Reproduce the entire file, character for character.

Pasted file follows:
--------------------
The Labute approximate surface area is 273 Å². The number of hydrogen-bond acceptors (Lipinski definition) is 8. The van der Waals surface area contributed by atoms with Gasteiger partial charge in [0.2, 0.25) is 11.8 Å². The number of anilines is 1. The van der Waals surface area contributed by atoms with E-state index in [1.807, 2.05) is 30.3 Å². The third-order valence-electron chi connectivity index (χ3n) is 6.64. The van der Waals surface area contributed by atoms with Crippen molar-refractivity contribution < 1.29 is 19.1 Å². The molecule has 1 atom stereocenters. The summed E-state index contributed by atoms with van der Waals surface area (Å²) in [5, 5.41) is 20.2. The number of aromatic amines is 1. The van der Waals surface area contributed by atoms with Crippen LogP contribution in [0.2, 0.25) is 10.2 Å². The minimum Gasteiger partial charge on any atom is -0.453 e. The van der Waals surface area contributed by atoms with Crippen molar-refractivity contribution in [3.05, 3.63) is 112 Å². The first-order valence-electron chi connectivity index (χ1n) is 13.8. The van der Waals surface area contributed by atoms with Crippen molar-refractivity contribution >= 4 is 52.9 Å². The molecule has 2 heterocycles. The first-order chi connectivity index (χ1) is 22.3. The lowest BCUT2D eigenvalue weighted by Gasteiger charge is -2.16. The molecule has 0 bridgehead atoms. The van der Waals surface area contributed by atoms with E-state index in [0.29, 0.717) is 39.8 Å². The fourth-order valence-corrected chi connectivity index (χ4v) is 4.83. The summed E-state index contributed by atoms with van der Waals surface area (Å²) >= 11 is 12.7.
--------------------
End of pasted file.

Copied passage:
The Labute approximate surface area is 273 Å². The number of hydrogen-bond acceptors (Lipinski definition) is 8. The van der Waals surface area contributed by atoms with Gasteiger partial charge in [0.2, 0.25) is 11.8 Å². The number of anilines is 1. The van der Waals surface area contributed by atoms with E-state index in [1.807, 2.05) is 30.3 Å². The third-order valence-electron chi connectivity index (χ3n) is 6.64. The van der Waals surface area contributed by atoms with Crippen molar-refractivity contribution < 1.29 is 19.1 Å². The molecule has 1 atom stereocenters. The summed E-state index contributed by atoms with van der Waals surface area (Å²) in [5, 5.41) is 20.2. The number of aromatic amines is 1. The van der Waals surface area contributed by atoms with Crippen LogP contribution in [0.2, 0.25) is 10.2 Å². The minimum Gasteiger partial charge on any atom is -0.453 e. The van der Waals surface area contributed by atoms with Crippen molar-refractivity contribution in [3.05, 3.63) is 112 Å². The first-order valence-electron chi connectivity index (χ1n) is 13.8. The van der Waals surface area contributed by atoms with Crippen molar-refractivity contribution >= 4 is 52.9 Å². The molecule has 2 heterocycles. The first-order chi connectivity index (χ1) is 22.3. The lowest BCUT2D eigenvalue weighted by Gasteiger charge is -2.16. The molecule has 0 bridgehead atoms. The van der Waals surface area contributed by atoms with E-state index in [0.29, 0.717) is 39.8 Å². The fourth-order valence-corrected chi connectivity index (χ4v) is 4.83. The summed E-state index contributed by atoms with van der Waals surface area (Å²) >= 11 is 12.7.